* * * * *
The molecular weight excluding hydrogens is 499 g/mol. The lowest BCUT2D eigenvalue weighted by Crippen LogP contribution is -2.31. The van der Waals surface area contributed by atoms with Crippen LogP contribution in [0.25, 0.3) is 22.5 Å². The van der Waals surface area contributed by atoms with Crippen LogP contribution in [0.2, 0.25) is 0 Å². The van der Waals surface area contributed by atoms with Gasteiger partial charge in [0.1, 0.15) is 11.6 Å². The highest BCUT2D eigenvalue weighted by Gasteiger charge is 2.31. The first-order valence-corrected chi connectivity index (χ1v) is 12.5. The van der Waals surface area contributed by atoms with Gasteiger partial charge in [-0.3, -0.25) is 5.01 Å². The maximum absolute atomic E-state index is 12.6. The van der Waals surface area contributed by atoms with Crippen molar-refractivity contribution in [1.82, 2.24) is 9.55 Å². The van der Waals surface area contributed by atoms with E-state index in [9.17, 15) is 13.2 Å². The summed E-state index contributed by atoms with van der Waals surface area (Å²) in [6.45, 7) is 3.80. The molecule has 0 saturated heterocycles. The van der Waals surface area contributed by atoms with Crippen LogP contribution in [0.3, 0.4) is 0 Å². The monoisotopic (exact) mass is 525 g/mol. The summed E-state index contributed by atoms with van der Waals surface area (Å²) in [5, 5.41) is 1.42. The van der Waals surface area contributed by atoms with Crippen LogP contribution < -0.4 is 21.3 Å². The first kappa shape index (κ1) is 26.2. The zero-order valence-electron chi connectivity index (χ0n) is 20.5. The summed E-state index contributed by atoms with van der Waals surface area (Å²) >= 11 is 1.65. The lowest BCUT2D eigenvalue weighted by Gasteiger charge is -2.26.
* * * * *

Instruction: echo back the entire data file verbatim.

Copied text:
The molecular weight excluding hydrogens is 499 g/mol. The lowest BCUT2D eigenvalue weighted by Crippen LogP contribution is -2.31. The van der Waals surface area contributed by atoms with Crippen LogP contribution in [0.25, 0.3) is 22.5 Å². The van der Waals surface area contributed by atoms with Crippen LogP contribution in [0.2, 0.25) is 0 Å². The van der Waals surface area contributed by atoms with Gasteiger partial charge in [0.1, 0.15) is 11.6 Å². The highest BCUT2D eigenvalue weighted by Gasteiger charge is 2.31. The first-order valence-corrected chi connectivity index (χ1v) is 12.5. The van der Waals surface area contributed by atoms with Gasteiger partial charge in [-0.3, -0.25) is 5.01 Å². The maximum absolute atomic E-state index is 12.6. The van der Waals surface area contributed by atoms with Crippen molar-refractivity contribution in [1.82, 2.24) is 9.55 Å². The van der Waals surface area contributed by atoms with E-state index in [9.17, 15) is 13.2 Å². The summed E-state index contributed by atoms with van der Waals surface area (Å²) in [6.45, 7) is 3.80. The molecule has 0 saturated heterocycles. The van der Waals surface area contributed by atoms with Crippen LogP contribution in [0.3, 0.4) is 0 Å². The monoisotopic (exact) mass is 525 g/mol. The summed E-state index contributed by atoms with van der Waals surface area (Å²) in [5, 5.41) is 1.42. The van der Waals surface area contributed by atoms with Crippen LogP contribution < -0.4 is 21.3 Å². The first kappa shape index (κ1) is 26.2. The zero-order valence-electron chi connectivity index (χ0n) is 20.5. The summed E-state index contributed by atoms with van der Waals surface area (Å²) >= 11 is 1.65. The lowest BCUT2D eigenvalue weighted by Gasteiger charge is -2.26.